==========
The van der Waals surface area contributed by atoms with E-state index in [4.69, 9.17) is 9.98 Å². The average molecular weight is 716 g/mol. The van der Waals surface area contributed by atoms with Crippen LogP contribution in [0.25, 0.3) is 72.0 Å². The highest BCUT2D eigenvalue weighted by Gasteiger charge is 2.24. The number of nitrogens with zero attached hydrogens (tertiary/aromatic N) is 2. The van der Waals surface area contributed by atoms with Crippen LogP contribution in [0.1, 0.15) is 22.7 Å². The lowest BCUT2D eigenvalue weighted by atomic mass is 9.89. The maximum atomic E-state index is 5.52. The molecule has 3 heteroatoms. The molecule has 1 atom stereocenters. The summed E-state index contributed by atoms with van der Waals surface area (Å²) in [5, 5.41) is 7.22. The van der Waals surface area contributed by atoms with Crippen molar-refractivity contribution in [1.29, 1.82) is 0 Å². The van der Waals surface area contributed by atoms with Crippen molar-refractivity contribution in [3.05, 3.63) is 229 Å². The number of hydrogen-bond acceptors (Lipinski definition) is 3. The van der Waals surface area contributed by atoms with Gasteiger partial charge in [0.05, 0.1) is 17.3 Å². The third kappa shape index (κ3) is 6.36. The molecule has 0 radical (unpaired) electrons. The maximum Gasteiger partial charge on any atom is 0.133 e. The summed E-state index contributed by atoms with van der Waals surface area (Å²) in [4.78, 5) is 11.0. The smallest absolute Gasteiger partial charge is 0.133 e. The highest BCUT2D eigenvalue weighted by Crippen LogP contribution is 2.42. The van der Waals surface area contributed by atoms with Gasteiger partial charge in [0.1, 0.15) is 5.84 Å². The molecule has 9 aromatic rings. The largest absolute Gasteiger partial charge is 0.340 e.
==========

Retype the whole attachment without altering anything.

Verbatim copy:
The van der Waals surface area contributed by atoms with E-state index in [4.69, 9.17) is 9.98 Å². The average molecular weight is 716 g/mol. The van der Waals surface area contributed by atoms with Crippen LogP contribution in [0.25, 0.3) is 72.0 Å². The highest BCUT2D eigenvalue weighted by Gasteiger charge is 2.24. The number of nitrogens with zero attached hydrogens (tertiary/aromatic N) is 2. The van der Waals surface area contributed by atoms with Crippen LogP contribution in [0.1, 0.15) is 22.7 Å². The lowest BCUT2D eigenvalue weighted by atomic mass is 9.89. The maximum atomic E-state index is 5.52. The molecule has 3 heteroatoms. The molecule has 1 atom stereocenters. The summed E-state index contributed by atoms with van der Waals surface area (Å²) in [5, 5.41) is 7.22. The van der Waals surface area contributed by atoms with Crippen molar-refractivity contribution in [1.29, 1.82) is 0 Å². The van der Waals surface area contributed by atoms with Crippen molar-refractivity contribution in [3.05, 3.63) is 229 Å². The number of hydrogen-bond acceptors (Lipinski definition) is 3. The van der Waals surface area contributed by atoms with Gasteiger partial charge in [0.05, 0.1) is 17.3 Å². The third kappa shape index (κ3) is 6.36. The molecule has 0 radical (unpaired) electrons. The maximum Gasteiger partial charge on any atom is 0.133 e. The summed E-state index contributed by atoms with van der Waals surface area (Å²) in [4.78, 5) is 11.0. The smallest absolute Gasteiger partial charge is 0.133 e. The highest BCUT2D eigenvalue weighted by Crippen LogP contribution is 2.42. The van der Waals surface area contributed by atoms with Gasteiger partial charge in [0.1, 0.15) is 5.84 Å². The molecule has 9 aromatic rings. The largest absolute Gasteiger partial charge is 0.340 e.